With the annual U.N. climate summit in its final days, many of the world's environment ministers assembled in Egypt have begun setting their sights on another high-stakes meeting for nature taking place next month.
But for those talks on protecting nature to be a success, experts say, governments must bring global warming in check.
"Climate change is one of the big drivers of biodiversity loss," said David Cooper, the deputy chief of U.N.'s Convention on Biological Diversity.
The U.N. agency will convene its next global summit on biodiversity next month in Montreal, after host country China postponed the event four times through the global COVID-19 pandemic.
At the COP15 talks scheduled for Dec 7-19, national delegations will hash out a new global deal to protect plummeting wildlife populations worldwide and halt the continuing degradation of landscapes.
Campaigners are calling for a full-fledged "Paris Agreement for nature" under which countries set national conservation targets and then report routinely on their progress in meeting them.
But first, the world needs to see success made on tackling climate challenges in Egypt, experts say.
"If we don't have successful outcomes in the climate process, then we cannot halt biodiversity loss," Cooper said.
Earth has seen five mass extinction events, and scientists believe the planet's sixth is in progress now - with animal and plant species vanishing at a rate not seen in 10 million years.
The world's wildlife crisis is driven by habitat loss and pollution, with climate change posing an increasing threat as global temperatures climb.
Without steep cuts to greenhouse gas emissions, as many as half of all species by century's end will be facing temperatures and conditions beyond their ability to survive, according to research published in 2018 in the journal Science.
Those that can't migrate or adapt will perish. The loss of forests and other ecosystems like coral reefs and seagrass beds will also leave the world with fewer natural forms of carbon sequestration. Already, these "carbon sinks" absorb about half of the excess emissions humans are pumping into the air from burning fossil fuels.
"We are also seeing that biodiversity provides solutions to climate change, and that's why they need to be looked at together," said Elizabeth Maruma Mrema, the CBD's executive secretary.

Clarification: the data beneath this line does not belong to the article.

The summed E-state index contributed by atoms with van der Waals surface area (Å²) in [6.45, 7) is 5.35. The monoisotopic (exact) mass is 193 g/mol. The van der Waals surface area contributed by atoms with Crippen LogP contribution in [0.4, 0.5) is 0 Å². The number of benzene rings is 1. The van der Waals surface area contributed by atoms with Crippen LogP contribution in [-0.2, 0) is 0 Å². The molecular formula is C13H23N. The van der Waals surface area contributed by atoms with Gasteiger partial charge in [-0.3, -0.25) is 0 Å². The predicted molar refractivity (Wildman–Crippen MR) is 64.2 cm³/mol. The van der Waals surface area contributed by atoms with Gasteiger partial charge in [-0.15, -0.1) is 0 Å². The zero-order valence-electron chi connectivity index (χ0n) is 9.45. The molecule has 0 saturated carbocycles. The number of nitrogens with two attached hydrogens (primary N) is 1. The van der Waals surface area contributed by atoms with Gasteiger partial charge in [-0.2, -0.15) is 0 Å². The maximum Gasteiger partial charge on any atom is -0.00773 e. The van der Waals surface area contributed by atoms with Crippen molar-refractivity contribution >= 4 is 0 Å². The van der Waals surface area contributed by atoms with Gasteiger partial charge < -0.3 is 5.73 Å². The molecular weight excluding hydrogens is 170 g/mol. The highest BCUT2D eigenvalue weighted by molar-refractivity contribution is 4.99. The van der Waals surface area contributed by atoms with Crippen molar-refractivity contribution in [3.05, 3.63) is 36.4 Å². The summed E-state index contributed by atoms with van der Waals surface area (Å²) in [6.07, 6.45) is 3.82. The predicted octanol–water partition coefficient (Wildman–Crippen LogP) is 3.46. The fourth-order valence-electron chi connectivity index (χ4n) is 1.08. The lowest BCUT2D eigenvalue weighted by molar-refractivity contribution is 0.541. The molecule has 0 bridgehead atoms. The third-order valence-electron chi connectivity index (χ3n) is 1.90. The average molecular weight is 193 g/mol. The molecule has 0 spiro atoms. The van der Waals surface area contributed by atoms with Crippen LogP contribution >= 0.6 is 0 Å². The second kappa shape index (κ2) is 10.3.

Scientists and campaigners are pushing for next month's COP15 conference to conclude with a "nature positive" agreement that commits countries to ensuring there are more wild spaces and creatures in seven years' time than there are now.
"You cannot have a dream of coping with climate change only through the emissions," Virginijus Sinkevičiu, European Commissioner for Environment, Oceans and Fisheries, told Reuters. "If ecosystems are not able to cope, you don't have a success story" in fighting climate change. This is the biggest danger," she said.
With just weeks before the COP15 summit begins, the draft of a hoped-for biodiversity deal has yet to be finalized.
"Looking at COP15, we are worried," said Marco Lambertini, director general of World Wildlife Fund International.
Last Wednesday, the architects of the 2015 Paris Climate Agreement, which seeks to limit global warming to well under 2 degrees Celsius, issued a statement urging world leaders to secure a similar deal on nature.
"There is no pathway to limiting global warming to 1.5C without action on protecting and restoring nature," the statement said.
Campaigners and delegates told Reuters they want to see a strong cover statement on biodiversity come out of COP27 before they head to Montreal. While the talks are now being held in Canada, China remains the official host.
Canadian Environment Minister Steven Guilbeault also said he "would like to see a strong acknowledgement for the Convention of Biodiversity in the final COP27 outcome."
The Chinese delegation at COP27 did not respond to a request for comment. President Xi Jinping has not attended the climate talks in Sharm el-Sheikh and is also not expected to attend COP15.© Thomson Reuters 2022.